A Having some difficulty with erections at your age is not unusual. You should be aware, however, that there is no "normal" for when and how a man begins to notice changes in his ability to have erections.

This can be the result of many causes other than disease. As we age, our nerves, hormone system, and blood vessels change. Any one of these or a combination of these may cause problems.

You mentioned that Viagra is helpful to you. Natural nutritional supplementation may also be considered in addition to Viagra. For example, the supplement ArginMax from the Daily Wellness Company contains L-arginine, ginseng, and ginkgo biloba. These ingredients are known to help improve blood flow and may aid in helping you have more normal erections. The vitamins and minerals found in ArginMax have general health benefits, too.

Q Please answer this question for me. I do not have any problems getting an erection or having an orgasm, but it happens far too quickly. My wife and I used to enjoy sex for up to an hour sometimes, now it is literally always under 4 minutes. What is going on with me, and what can I do about it?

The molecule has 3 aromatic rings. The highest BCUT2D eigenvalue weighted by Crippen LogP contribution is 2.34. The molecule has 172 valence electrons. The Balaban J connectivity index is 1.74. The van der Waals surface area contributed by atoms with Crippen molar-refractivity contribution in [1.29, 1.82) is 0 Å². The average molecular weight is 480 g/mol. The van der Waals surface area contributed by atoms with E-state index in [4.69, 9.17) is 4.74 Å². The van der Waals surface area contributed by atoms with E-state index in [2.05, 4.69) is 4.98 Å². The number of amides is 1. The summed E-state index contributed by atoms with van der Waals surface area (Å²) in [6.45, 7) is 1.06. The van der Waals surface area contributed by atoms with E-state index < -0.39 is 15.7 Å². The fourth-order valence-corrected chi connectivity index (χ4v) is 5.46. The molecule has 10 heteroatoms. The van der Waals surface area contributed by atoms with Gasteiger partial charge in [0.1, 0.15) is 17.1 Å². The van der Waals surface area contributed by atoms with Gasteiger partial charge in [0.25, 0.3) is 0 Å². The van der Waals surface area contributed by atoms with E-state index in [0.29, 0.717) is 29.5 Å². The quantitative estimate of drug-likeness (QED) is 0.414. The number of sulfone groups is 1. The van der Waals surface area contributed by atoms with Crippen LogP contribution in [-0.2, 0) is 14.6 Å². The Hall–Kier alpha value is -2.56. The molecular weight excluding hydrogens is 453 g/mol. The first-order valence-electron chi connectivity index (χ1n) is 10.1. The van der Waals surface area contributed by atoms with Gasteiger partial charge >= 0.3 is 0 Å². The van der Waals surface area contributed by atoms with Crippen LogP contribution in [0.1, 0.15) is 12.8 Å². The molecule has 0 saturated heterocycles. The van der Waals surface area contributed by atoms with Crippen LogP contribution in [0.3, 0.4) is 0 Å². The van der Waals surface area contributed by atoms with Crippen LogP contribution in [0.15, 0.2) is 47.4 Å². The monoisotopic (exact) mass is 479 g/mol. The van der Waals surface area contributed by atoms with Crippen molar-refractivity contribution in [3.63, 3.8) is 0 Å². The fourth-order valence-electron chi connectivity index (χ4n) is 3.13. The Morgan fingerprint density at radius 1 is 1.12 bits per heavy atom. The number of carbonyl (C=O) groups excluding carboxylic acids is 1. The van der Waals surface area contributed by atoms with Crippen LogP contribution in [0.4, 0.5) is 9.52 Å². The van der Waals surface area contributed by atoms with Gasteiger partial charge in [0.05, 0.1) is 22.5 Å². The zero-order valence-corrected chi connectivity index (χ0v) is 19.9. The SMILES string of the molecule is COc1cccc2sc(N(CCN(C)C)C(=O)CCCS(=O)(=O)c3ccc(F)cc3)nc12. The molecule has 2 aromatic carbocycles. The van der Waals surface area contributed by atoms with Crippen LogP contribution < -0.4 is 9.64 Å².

A The medical term for your condition is premature ejaculation. It is a very common problem for men. In fact, some patients don't even last long enough for penetration. The causes of premature ejaculation are complicated. They can range from conflict between the partners to a physical problem. There are many methods to solve the problem, but it starts with communication. You and your wife should discuss what is happening and try to work together. Most techniques require your partner's cooperation. You should try to create an atmosphere that is not rushed or hurried. Give yourselves some space: for example, try going away to a hotel for the weekend. Have children entered your life or have you changed your job recently? Have you lost a parent, relative, or someone close to you? These life events can all affect your lovemaking. For details on combating premature ejaculation, I recommend buying a book on techniques. Amazon.com is a good place to start.

Q Treatments for Male Infertility

A The trauma of infertility afflicts approximately 4.5 million couples in the US today. One in ten couples who are trying to have a baby cannot conceive. Fortunately, couples can improve their chances for conception if they are evaluated and treated appropriately by a urologist and a gynecologist.